• skua says:

      “The ultimate intent is to uplift and get the ‘less-than-rabid’ Repubs on the margin out of deepening depression about the hopelessness of the situation, and off to the polls.”

      If I was looking to activate Republican voters I’d be looking to increase their fear and anger. Politico spinning the up-coming output of the OSC as a non-event does not have that effect.

      This is not to say that your understanding of Politico’s intent is incorrect.

      • Fran of the North says:

        I agree that fear and uncertainty are huge motivators for a certain segment of GOP, as we saw with the Kav hearing. Another great example is the GOP’s cynical use of the ‘They only care about impeachment’ argument. That said, I think there are other Republicans who are squeamish – and would rather not actively support a proven con artist.

        However, if the ‘proof’ of the crimes are unlikely to be revealed, then that otherwise recalcitrant voter has justification for shaking off the lethargy and exerting the effort required to vote.

  2. NorskieFlamethrower says:

    Thanx EW, it makes some of us feel better momentarily. But with election terrorism beginning, killing and terrorizing journalists and hollowing out federal law enforcement I can’t be optimistic. This election is gunna determine whether or not the Mueller work ever sees fruition. In a state where the Kochs and the NRA have been subsidizing right-wing nut jobs for a couple of decades, I’m fearful that this may our version of the 1933 election in Germany. Nothing was settled in terms of governing under law and led directly to the consolidation of power in the referendum of 1934.

  3. Drew says:

    Thanks Marcy. I’m looking forward to your piece next week. It has always struck me that there is some role for a Mueller report, despite the fact that he talks mostly through indictments, etc.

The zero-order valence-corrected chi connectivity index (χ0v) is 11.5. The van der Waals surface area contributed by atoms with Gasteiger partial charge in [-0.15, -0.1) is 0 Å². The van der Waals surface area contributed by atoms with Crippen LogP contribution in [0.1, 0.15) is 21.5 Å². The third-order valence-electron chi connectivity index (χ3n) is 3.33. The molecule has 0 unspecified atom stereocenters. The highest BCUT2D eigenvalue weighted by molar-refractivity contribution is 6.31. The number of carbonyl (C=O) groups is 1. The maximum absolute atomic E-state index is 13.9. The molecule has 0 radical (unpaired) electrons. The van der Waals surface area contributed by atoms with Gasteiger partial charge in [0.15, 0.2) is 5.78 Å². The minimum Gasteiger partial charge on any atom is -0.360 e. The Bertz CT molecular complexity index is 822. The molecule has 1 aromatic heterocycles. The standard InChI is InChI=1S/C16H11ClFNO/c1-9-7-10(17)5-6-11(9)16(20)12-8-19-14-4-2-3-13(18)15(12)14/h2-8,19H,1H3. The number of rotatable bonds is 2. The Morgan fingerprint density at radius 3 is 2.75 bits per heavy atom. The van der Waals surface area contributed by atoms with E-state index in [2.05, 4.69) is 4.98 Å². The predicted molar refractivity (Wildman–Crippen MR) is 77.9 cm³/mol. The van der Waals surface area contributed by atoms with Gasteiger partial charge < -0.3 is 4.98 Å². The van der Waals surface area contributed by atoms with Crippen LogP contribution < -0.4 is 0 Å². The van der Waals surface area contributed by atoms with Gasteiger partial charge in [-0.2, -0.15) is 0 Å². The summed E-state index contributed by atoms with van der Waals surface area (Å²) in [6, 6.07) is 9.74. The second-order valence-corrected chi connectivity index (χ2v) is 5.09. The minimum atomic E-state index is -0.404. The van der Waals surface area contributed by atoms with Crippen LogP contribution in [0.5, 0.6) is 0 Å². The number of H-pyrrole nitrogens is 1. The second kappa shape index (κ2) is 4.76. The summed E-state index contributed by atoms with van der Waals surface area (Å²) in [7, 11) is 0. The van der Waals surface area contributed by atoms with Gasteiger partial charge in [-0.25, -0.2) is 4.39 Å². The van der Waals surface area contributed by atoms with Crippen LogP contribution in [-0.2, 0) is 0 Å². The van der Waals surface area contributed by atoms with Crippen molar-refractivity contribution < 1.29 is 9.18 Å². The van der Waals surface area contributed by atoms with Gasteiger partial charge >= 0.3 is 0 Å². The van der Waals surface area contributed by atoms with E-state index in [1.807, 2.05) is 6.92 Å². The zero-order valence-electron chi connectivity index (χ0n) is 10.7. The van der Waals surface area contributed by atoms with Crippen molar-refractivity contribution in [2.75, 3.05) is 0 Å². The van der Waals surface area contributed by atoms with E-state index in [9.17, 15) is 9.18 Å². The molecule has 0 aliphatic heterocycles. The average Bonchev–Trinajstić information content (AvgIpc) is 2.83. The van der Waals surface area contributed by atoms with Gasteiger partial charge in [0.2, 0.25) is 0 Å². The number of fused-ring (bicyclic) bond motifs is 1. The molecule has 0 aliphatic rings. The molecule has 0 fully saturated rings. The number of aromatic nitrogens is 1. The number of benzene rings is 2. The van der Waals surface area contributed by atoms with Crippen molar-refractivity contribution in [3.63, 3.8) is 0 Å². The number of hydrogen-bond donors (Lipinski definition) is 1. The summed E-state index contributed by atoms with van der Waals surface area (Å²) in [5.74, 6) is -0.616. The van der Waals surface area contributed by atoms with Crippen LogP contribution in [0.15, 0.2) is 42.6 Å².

4. earlofhuntingdon says:

    Given how at arms length Mr. Trump has remained from Mr. Mueller’s investigation, it is hard to see how “executive privilege” would come into play.  He might try to prevent him releasing his report to Congress, but that ought to generate a fight.  This looks like a planted story from the minders to a president or the Don himself, addicted as he is to waiving his appendage in the wind.

    An obvious benefit to speaking through his indictments is that they have immediate newsworthiness and hold the potential for longterm costs to those indicted, both of which a redacted report could lack.

    • Mitch Neher says:

      I was under the possibly mistaken impression that the rationale behind executive privilege is to assure that the president gets the best possible advice from executive officers who might withhold that advice if it were subject to a subpoena to testify or to produce documents and the like.

      I’m perfectly willing to confess my naivete. But how could executive privilege be validly asserted to suppress evidence against a president reported by a special counsel? If that’d be valid assertion, then why wouldn’t State secret privilege also be validly asserted for the sake of suppressing Mueller’s final report? Or put that last part the other way around.

      Wait a second. Would executive privilege be asserted only with respect to grand jury testimony or interview statements from White House personnel? But how could executive privilege validly suppress grand jury testimony? I seriously do not get it.

  5. tryggth says:

    Looking forward to the upcoming piece.
    Isn’t Mueller just obligated to report the basis of his go/no-go decisions? And probably just the no-gos since the “gos” are pretty obvious.

  6. orionATL says: